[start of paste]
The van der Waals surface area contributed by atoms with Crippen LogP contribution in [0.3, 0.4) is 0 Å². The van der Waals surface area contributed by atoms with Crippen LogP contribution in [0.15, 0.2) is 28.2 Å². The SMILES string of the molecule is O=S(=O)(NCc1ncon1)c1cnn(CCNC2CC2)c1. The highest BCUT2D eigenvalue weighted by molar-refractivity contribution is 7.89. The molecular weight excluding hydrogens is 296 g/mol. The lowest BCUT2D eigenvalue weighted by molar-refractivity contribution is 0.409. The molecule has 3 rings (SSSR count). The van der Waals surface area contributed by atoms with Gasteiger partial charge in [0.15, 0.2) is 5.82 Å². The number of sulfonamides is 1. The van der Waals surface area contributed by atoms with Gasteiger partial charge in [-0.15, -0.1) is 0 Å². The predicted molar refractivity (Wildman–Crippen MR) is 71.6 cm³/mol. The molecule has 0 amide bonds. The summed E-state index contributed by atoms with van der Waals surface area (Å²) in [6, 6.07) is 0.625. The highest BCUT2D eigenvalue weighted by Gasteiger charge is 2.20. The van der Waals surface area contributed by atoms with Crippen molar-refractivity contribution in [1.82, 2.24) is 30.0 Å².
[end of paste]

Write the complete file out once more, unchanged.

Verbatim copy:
The van der Waals surface area contributed by atoms with Crippen LogP contribution in [0.3, 0.4) is 0 Å². The van der Waals surface area contributed by atoms with Crippen LogP contribution in [0.15, 0.2) is 28.2 Å². The SMILES string of the molecule is O=S(=O)(NCc1ncon1)c1cnn(CCNC2CC2)c1. The highest BCUT2D eigenvalue weighted by molar-refractivity contribution is 7.89. The molecular weight excluding hydrogens is 296 g/mol. The lowest BCUT2D eigenvalue weighted by molar-refractivity contribution is 0.409. The molecule has 3 rings (SSSR count). The van der Waals surface area contributed by atoms with Gasteiger partial charge in [0.15, 0.2) is 5.82 Å². The number of sulfonamides is 1. The van der Waals surface area contributed by atoms with Gasteiger partial charge in [-0.15, -0.1) is 0 Å². The predicted molar refractivity (Wildman–Crippen MR) is 71.6 cm³/mol. The molecule has 0 amide bonds. The summed E-state index contributed by atoms with van der Waals surface area (Å²) in [6, 6.07) is 0.625. The highest BCUT2D eigenvalue weighted by Gasteiger charge is 2.20. The van der Waals surface area contributed by atoms with Crippen molar-refractivity contribution in [1.82, 2.24) is 30.0 Å².